Race Caucus

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Review by Laura Gonzales

Read more about the Race Caucus on the C&W conference site.

Panelists

Linh Dich, Miami University Middletown
Abigail Scheg, Elizabeth City State University
Douglas Walls, University of Central Florida
Phill Alexander, Miami University

As the first of two (along with the gender caucus) inaugural meetings meant to encourage and preserve identity studies in computers and writing, this year’s race caucus had a clear yet daunting task: to discuss setting goals for what we will do to make our conference more inclusive in the coming years.

Getting Started

The meeting started in a room quickly filling to capacity, as Jill Morris introduced herself and expressed her efforts to establish this caucus as a continual event to be held at future Computers and Writing Conferences. After introducing the presenters, Morris discussed the importance of making a space for conversations about race and identity within the computers and writing community. It is our job, she explained, to highlight and make room for these discussions.

The presenters then proceeded to outline their own interests and goals for the caucus—Phill Alexander explained that issues of race in computers and writing have not always come up, which is why the work of this caucus is so important and representative of progress in our community. Abigail Scheg discussed her interests in assessment and Standard American English and their connections, with particular relation to diversity at her institution. Linh Dich expressed her interests exploring international student recruitment and representations of Asians and Asian Americans in academia, interrogating what difference means in these contexts. Dich reflected on past Computers and Writing conferences and the role of the Graduate Research Network (GRN) in helping her figure out her “professional sense of self,” and she identified the caucus as an avenue to provide additional support for new scholars.

After these brief introductions, members of the caucus were split into three groups to brainstorm goals, ideas, and major issues that should be taken up before next year’s conference:

Making Difference Visible

Issues of race, gender, and sexuality are not separate from conversations about technology. Members of the caucus are interested in coding, usability, and culture, and can bring useful and important perspectives to technology-focused panels. For this reason, caucus members expressed an interest in collaborations between technology, ESL, race, and social justice scholars, among others. They also suggested increasing the visibility and impact of the caucus by proposing a workshop for next year’s conference, building a hub (through Facebook at first) for collaborating, as well as creating flyers and making bookmarks on the schedule for presentations surrounding issues of race and difference. It is important that members attend each other’s sessions, so some efforts will be made to coordinate scheduling that allows the caucus members to support each other in this way.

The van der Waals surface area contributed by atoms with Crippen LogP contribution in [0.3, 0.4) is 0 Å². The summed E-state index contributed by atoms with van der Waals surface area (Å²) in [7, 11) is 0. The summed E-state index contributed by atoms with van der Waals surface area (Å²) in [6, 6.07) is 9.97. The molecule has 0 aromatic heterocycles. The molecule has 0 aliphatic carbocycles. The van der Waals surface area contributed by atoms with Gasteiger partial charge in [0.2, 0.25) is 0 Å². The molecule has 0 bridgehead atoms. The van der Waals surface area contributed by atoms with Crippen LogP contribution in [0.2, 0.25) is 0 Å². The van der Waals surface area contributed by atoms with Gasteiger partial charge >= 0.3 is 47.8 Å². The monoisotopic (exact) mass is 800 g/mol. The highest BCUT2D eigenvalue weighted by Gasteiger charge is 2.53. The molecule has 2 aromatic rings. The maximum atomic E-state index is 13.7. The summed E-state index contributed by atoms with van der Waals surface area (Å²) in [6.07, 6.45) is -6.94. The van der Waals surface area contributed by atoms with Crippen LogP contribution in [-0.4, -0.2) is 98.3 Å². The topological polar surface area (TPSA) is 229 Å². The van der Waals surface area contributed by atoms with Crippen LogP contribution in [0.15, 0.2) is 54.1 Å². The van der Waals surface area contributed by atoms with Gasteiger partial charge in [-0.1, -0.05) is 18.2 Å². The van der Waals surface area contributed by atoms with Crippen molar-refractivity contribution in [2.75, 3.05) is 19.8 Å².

The caucus noted the value of encouraging future conferences to include keynote speakers doing work in social justice and computers and writing, which is already planned for next year’s conference. Members explained a goal of the caucus is to establish an identity not just about inclusivity, but also about rigorous scholarship that considers the diversity of our field.

Mentorship

Caucus members agreed that one strength of Computers and Writing Conferences is the support and mentorship opportunities available, especially through the GRN. It is important that this mentorship be extended to scholars and students doing important work related to race and social justice. The caucus will continue looking for opportunities to bring and support this type of research to computers and writing. In particular, they will work to support underrepresented new scholars recognized through the Gail E. Hawisher & Cynthia L. Selfe Caring for the Future Award, and will perhaps develop new ways to reach out to students and scholars who are not always made aware or encouraged to apply to the conference. Caucus members will also participate as new discussion leaders to engage with projects related to race and social justice at the GRN. The caucus also expressed interest in doing a better job of inviting and supporting international students to our conferences.

Next Steps

The caucus concluded with members sharing contact information to begin planning future projects. A Facebook group has been established to continue conversations stemming from the meeting. Caucus members are welcoming new participants who want to join the group and to begin thinking about how mentorship can be extended within the community. They are also looking for ideas to make the caucus visible at next year’s conference and within the computers and writing community in general.

After officially concluding, many members of the group stayed around to continue talking and planning. There was vibrant energy in the room as everyone became excited about making computers and writing conferences even more supportive, inclusive, and fulfilling than they have been in previous years.

Laura Gonzales is currently an Instructor in the Department of Writing and Rhetoric at the University of Central Florida. In the Fall of 2013, she will begin to pursue her Ph.D. in Writing and Rhetoric at Michigan State University, where her research will continue to focus on cultural and digital rhetoric.

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